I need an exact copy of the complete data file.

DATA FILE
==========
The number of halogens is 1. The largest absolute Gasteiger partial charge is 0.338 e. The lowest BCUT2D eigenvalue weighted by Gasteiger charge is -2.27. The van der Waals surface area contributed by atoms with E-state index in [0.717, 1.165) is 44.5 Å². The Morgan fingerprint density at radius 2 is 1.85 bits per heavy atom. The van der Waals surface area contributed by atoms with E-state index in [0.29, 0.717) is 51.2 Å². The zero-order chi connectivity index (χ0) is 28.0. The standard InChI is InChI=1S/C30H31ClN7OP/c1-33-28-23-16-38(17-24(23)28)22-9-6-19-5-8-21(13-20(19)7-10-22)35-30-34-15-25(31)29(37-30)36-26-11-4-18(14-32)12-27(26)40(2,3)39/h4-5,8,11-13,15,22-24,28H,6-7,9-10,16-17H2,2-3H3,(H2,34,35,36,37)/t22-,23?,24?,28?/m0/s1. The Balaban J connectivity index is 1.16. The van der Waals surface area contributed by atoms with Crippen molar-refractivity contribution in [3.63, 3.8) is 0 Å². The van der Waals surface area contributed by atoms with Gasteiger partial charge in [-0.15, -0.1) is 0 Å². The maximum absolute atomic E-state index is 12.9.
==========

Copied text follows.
The number of halogens is 1. The largest absolute Gasteiger partial charge is 0.338 e. The lowest BCUT2D eigenvalue weighted by Gasteiger charge is -2.27. The van der Waals surface area contributed by atoms with E-state index in [0.717, 1.165) is 44.5 Å². The Morgan fingerprint density at radius 2 is 1.85 bits per heavy atom. The van der Waals surface area contributed by atoms with E-state index in [0.29, 0.717) is 51.2 Å². The zero-order chi connectivity index (χ0) is 28.0. The standard InChI is InChI=1S/C30H31ClN7OP/c1-33-28-23-16-38(17-24(23)28)22-9-6-19-5-8-21(13-20(19)7-10-22)35-30-34-15-25(31)29(37-30)36-26-11-4-18(14-32)12-27(26)40(2,3)39/h4-5,8,11-13,15,22-24,28H,6-7,9-10,16-17H2,2-3H3,(H2,34,35,36,37)/t22-,23?,24?,28?/m0/s1. The Balaban J connectivity index is 1.16. The van der Waals surface area contributed by atoms with Crippen molar-refractivity contribution in [3.63, 3.8) is 0 Å². The van der Waals surface area contributed by atoms with Gasteiger partial charge in [-0.15, -0.1) is 0 Å². The maximum absolute atomic E-state index is 12.9.